For the music director; a psalm of David.
may the God of Jacob 5 make you secure!
from Zion may he give you support!
may he accept 8 your burnt sacrifice! (Selah)
may he bring all your plans to pass! 10
we will rejoice 12 in the name of our God!
May the Lord grant all your requests!
and display his mighty ability to deliver. 18
[20:1] 1 sn Psalm 20. The people pray for the king’s success in battle. When the king declares his assurance that the Lord will answer the people’s prayer, they affirm their confidence in God’s enablement.
[20:1] 2 tn The prefixed verbal forms here and in vv. 1b-5 are interpreted as jussives of prayer (cf. NEB, NIV, NRSV). Another option is to understand them as imperfects, “the
[20:1] 5 tn Heb “the name of the God of Jacob.” God’s “name” refers metonymically to his very person and to the divine characteristics suggested by his name, in this case “God of Jacob,” which highlights his relationship to Israel.
[20:2] 6 tc Heb “from [the] temple.” The third masculine singular pronominal suffix (ן, nun) has probably been accidentally omitted by haplography. Note that the following word begins with a prefixed vav (ו). See P. C. Craigie, Psalms 1-50 (WBC), 184.
[20:3] 8 tc Heb “consider as fat.” The verbal form should probably be emended to יְדַשְּׁנֶהָ (yÿdashÿneha), the final he (ה) being understood as a third feminine singular pronominal suffix referring back to the feminine noun “burnt sacrifice.”
[20:5] 12 tc The Hebrew verb דָּגַל (dagal) occurs only here in the Qal. If accepted as original, it may carry the nuance “raise a banner,” but it is preferable to emend the form to נגיל (“we will rejoice”) which provides better parallelism with “shout for joy” and fits well with the prepositional phrase “in the name of our God” (see Ps 89:16).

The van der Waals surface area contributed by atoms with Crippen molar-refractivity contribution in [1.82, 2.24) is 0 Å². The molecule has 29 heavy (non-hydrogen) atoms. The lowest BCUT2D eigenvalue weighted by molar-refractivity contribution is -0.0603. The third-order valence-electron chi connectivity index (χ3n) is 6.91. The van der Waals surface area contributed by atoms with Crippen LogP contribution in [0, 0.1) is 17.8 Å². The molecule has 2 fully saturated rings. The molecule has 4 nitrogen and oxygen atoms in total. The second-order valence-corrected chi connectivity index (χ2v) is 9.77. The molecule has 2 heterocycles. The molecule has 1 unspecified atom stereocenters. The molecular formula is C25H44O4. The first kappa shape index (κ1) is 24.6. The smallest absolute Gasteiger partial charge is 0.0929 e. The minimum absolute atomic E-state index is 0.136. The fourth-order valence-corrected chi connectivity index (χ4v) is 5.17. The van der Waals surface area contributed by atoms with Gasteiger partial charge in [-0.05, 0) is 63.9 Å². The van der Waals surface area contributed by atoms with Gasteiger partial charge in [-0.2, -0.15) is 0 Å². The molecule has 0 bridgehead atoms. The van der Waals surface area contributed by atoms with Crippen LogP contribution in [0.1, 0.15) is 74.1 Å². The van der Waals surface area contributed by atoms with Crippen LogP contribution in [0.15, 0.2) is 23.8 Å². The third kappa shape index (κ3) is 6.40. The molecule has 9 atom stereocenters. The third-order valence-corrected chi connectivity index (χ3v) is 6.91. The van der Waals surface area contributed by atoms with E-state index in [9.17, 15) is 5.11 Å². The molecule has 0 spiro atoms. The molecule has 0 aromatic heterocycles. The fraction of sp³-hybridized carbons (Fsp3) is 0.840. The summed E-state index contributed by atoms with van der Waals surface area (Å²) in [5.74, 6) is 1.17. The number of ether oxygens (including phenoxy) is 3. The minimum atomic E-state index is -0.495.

[20:6] sn Now I am sure. The speaker is not identified. It is likely that the king, referring to himself in the third person (note “his chosen king”), responds to the people’s prayer. Perhaps his confidence is due to the reception of a divine oracle of salvation.
[20:6] 14 tn The perfect verbal form is probably used rhetorically to state that the deliverance is as good as done. In this way the speaker emphasizes the certainty of the deliverance. Another option is to take the statement as generalizing; the psalmist affirms that the
[20:7] 19 tn Heb “these in chariots and these in horses.” No verb appears; perhaps the verb “invoke” is to be supplied from the following line. In this case the idea would be that some “invoke” (i.e., trust in) their military might for victory (cf. NEB “boast”; NIV “trust”; NRSV “take pride”). Verse 8 suggests that the “some/others” mentioned here are the nation’s enemies.
[20:7] 21 tn Heb “we invoke the name of.” The Hiphil of זָכַר (zakhar), when combined with the phrase “in the name,” means “to invoke” (see Josh 23:7; Isa 48:1; Amos 6:10). By invoking the
[20:8] 23 tn The grammatical construction (conjunction + pronominal subject) highlights the contrast between God’s victorious people and the defeated enemies mentioned in the previous line. The perfect verbal forms either generalize or, more likely, state rhetorically the people’s confidence as they face the approaching battle. They describe the demise of the enemy as being as good as done.
[20:8] 24 tn Or “rise up and remain upright.” On the meaning of the Hitpolel of עוּד (’ud), see HALOT 795 s.v. I עוד. The verbal forms (a perfect followed by a prefixed form with vav [ו] consecutive) either generalize or, more likely, state rhetorically the people’s confidence as they face the approaching battle.
[20:9] 25 tc This translation assumes an emendation of the verbal form הוֹשִׁיעָה (hoshi’ah). As it stands, the form is an imperative. In this case the people return to the petitionary mood with which the psalm begins (“O
[20:9] 26 tn If the imperative is retained in the preceding line, then the prefixed verbal form is best taken as a jussive of prayer, “may he answer us.” However, if the imperative in the previous line is emended to a perfect, the prefixed form is best taken as imperfect, “he will answer us” (see the note on the word “king” at the end of the previous line).